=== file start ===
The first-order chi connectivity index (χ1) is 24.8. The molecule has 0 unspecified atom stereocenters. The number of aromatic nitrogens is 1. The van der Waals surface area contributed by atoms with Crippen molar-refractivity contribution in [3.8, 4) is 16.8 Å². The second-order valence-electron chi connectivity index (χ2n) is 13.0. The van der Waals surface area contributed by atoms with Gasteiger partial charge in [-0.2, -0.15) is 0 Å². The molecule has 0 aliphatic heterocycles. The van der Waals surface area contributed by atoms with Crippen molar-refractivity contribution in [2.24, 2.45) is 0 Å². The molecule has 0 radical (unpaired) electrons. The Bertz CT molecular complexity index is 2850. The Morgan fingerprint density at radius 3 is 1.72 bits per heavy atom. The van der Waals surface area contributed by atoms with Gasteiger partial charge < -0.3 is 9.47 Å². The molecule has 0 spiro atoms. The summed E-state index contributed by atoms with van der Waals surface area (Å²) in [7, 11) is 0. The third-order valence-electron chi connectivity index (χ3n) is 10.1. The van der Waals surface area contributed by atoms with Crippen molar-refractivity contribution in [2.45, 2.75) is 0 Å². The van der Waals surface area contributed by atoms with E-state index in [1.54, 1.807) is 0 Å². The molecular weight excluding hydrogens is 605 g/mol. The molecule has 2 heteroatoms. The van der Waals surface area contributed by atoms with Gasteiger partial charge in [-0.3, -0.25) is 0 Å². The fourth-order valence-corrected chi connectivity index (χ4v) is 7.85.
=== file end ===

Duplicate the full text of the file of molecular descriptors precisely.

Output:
The first-order chi connectivity index (χ1) is 24.8. The molecule has 0 unspecified atom stereocenters. The number of aromatic nitrogens is 1. The van der Waals surface area contributed by atoms with Crippen molar-refractivity contribution in [3.8, 4) is 16.8 Å². The second-order valence-electron chi connectivity index (χ2n) is 13.0. The van der Waals surface area contributed by atoms with Gasteiger partial charge in [-0.2, -0.15) is 0 Å². The molecule has 0 aliphatic heterocycles. The van der Waals surface area contributed by atoms with Crippen molar-refractivity contribution in [2.24, 2.45) is 0 Å². The molecule has 0 radical (unpaired) electrons. The Bertz CT molecular complexity index is 2850. The Morgan fingerprint density at radius 3 is 1.72 bits per heavy atom. The van der Waals surface area contributed by atoms with Gasteiger partial charge < -0.3 is 9.47 Å². The molecule has 0 spiro atoms. The summed E-state index contributed by atoms with van der Waals surface area (Å²) in [7, 11) is 0. The third-order valence-electron chi connectivity index (χ3n) is 10.1. The van der Waals surface area contributed by atoms with Crippen molar-refractivity contribution in [2.45, 2.75) is 0 Å². The van der Waals surface area contributed by atoms with E-state index in [1.54, 1.807) is 0 Å². The molecular weight excluding hydrogens is 605 g/mol. The molecule has 2 heteroatoms. The van der Waals surface area contributed by atoms with Gasteiger partial charge in [-0.3, -0.25) is 0 Å². The fourth-order valence-corrected chi connectivity index (χ4v) is 7.85.